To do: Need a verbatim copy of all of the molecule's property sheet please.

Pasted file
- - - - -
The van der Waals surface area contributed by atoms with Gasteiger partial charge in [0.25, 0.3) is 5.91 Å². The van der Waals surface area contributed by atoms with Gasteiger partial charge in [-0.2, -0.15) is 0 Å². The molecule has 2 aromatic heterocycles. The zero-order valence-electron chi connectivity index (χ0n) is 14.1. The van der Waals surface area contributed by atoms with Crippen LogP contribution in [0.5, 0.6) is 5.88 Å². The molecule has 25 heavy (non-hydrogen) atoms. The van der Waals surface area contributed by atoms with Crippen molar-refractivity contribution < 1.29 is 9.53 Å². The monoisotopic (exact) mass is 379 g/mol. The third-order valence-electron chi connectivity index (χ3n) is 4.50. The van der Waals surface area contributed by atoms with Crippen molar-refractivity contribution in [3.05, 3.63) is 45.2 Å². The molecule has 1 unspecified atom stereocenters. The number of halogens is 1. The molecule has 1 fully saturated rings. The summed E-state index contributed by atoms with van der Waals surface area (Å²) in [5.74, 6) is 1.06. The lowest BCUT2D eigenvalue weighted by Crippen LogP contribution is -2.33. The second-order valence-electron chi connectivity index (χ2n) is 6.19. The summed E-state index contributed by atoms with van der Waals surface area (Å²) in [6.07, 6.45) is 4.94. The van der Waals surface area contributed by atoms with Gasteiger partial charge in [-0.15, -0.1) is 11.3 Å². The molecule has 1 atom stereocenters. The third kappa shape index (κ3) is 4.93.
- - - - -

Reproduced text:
The van der Waals surface area contributed by atoms with Gasteiger partial charge in [0.25, 0.3) is 5.91 Å². The van der Waals surface area contributed by atoms with Gasteiger partial charge in [-0.2, -0.15) is 0 Å². The molecule has 2 aromatic heterocycles. The zero-order valence-electron chi connectivity index (χ0n) is 14.1. The van der Waals surface area contributed by atoms with Crippen LogP contribution in [0.5, 0.6) is 5.88 Å². The molecule has 25 heavy (non-hydrogen) atoms. The van der Waals surface area contributed by atoms with Crippen molar-refractivity contribution < 1.29 is 9.53 Å². The monoisotopic (exact) mass is 379 g/mol. The third-order valence-electron chi connectivity index (χ3n) is 4.50. The van der Waals surface area contributed by atoms with Crippen molar-refractivity contribution in [3.05, 3.63) is 45.2 Å². The molecule has 1 unspecified atom stereocenters. The number of halogens is 1. The molecule has 1 fully saturated rings. The summed E-state index contributed by atoms with van der Waals surface area (Å²) in [5.74, 6) is 1.06. The lowest BCUT2D eigenvalue weighted by Crippen LogP contribution is -2.33. The second-order valence-electron chi connectivity index (χ2n) is 6.19. The summed E-state index contributed by atoms with van der Waals surface area (Å²) in [6.07, 6.45) is 4.94. The van der Waals surface area contributed by atoms with Gasteiger partial charge in [-0.15, -0.1) is 11.3 Å². The molecule has 1 atom stereocenters. The third kappa shape index (κ3) is 4.93.